Our Choices for types of picks according to style:
- Pop – dependent on what you’re playing to add to pop music, see some of the typical influential genres below with their own recommendations.
- Hip-hop and Rap – Similar to pop, this style typically has guitar as an influence to cross genres – bringing it’s influence and that genre’s pick choice, with. For bass however, anything thick and large is typical, like a thick triangle pick from Dunlop for example.
- Rock – Dependent on influence again, but a good fender medium celluloid or classic dunlop grippy style will do the trick.
- Dance and Electronic music – no idea. Is there badass guitar in this type of music?!?
- Latin music – Light gauged, finger picks or something that can compliment a nylon stringed guitar is assumed….
- Indie and Alternative Rock – refer to the rock category here….
- Classical music – similar to Latin music, it’s influence is classic and fragile…
- K-Pop – not even talking about this category.
- Country – this one varies. Often lighter, and can range from light picks for banjo or even heavy for blues riffs…
- Metal – Our Forté,
- For Death, A Tortex Jazz III XL is a larger version of the Jazz III made from Tortex material (more on that below) for a snappier attack than the Nylon versions.
- Power/Thrash, Jazz III Ultex as it gives the best attack without too much friction.
- Doom/Stoner – A wider, lighter pick will not only let you get the most out of every note, but it will make your pinch harmonics really easy to access. The Ernie Ball Everlast .73mm is a great choice.
- Djent – Maximum attack is necessary. As the only part of your rig which cannot yet be modeled, you’ll actually have to get the real thing –A harder material like acrylic or Ultex, but in a medium gauge – Ultex Sharp .73 is a great choice.
Strings are another factor. More than just tuning, tension & style come into play when deciding on type of string to use to craft your tone, however. Consider all the following:
|Super Extra Light
As far as electric guitar & bass are concerned, plain steel strings are a harder material that lend to a brighter sound with greater volume, however steel strings can also tend to wear down a guitar’s frets at a faster rate. In contrast, electric guitar strings made with softer metals such as gold and nickel can produce warmer and more mellow sounding tones, while being a less abrasive on guitar frets. Meanwhile, using cobalt in electric guitar strings helps to produce a higher magnetism to the magnetic pickups resulting in increased output and clarity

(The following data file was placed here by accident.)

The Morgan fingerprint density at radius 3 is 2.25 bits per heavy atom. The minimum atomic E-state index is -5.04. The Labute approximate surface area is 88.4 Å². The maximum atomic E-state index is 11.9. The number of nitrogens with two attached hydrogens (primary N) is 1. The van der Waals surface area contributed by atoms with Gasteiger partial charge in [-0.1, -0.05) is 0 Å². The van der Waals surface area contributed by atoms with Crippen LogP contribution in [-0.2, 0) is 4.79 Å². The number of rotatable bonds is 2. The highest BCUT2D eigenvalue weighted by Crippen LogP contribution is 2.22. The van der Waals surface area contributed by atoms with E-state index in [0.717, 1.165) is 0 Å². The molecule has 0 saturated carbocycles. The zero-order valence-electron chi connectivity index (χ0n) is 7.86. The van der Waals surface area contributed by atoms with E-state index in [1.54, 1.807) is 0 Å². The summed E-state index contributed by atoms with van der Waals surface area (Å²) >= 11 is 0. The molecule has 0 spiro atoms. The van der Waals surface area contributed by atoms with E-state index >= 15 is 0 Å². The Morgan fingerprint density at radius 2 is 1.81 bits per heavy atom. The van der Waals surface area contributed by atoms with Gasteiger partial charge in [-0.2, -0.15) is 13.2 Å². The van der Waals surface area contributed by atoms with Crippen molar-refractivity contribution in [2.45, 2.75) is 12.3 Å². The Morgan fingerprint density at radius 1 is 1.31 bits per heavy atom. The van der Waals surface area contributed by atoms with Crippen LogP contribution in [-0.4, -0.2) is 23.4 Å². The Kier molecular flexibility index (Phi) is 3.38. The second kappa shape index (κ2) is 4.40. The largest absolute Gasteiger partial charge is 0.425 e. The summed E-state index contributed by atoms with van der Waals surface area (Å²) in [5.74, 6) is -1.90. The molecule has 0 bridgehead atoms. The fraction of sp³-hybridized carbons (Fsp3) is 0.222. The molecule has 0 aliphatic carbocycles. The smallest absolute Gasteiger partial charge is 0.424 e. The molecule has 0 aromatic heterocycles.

The sound output from these electric guitar strings is primarily driven from the magnetic properties of the metals involved in the composition of the strings. The electric guitar string’s interaction with the magnetic pickups on electric guitars/basses converts the string’s vibrations into electrical impulses through electromagnetic induction, and the signal is then amplified to bring it to the desired level of the player, or for the intended audience.
Most commonly the materials you’ll find out in the wild are the following:
- Nickel-Plated Steel – bright but balanced sound
- Pure Nickel – this metal has a warmer sound than most. This is the most typical string for electric guitars.
- Stainless Steel – brightest and sharpest sound ever. They are more typical for styles such as hard rock.
- Chrome – these sound typically a bit more on the dull side. They are often used in jazz.
Steel and nickel aren’t the be-all and end-all when it comes to electric guitar string materials. There are many to experiment with. Some cult classics would be cobalt, zinc-plated steel, and Superalloy. Each set of strings has a unique feel and tonal profile that can set your tone & recordings apart from the rest!
Round core strings are the traditional, or “vintage” style of guitar string construction. As the name suggests, round core guitar strings are constructed using a round core wire underneath the winding.
Round core construction was the standard method of construction for many years—up until hex core strings were developed. Though most manufacturers these days favor hex core strings for a number of reasons that we’ll get into here shortly, round core strings are still made by many manufacturers (GHS, DR, La Bella, etc.)
The primary advantage of round core construction is that more of the surface area of the core wire is in contact with the winding (in theory, nearly 100%) which means a greater density for a string of the same gauge, vs a hex core string. Generally, round core strings are slightly more flexible than their hex core brethren.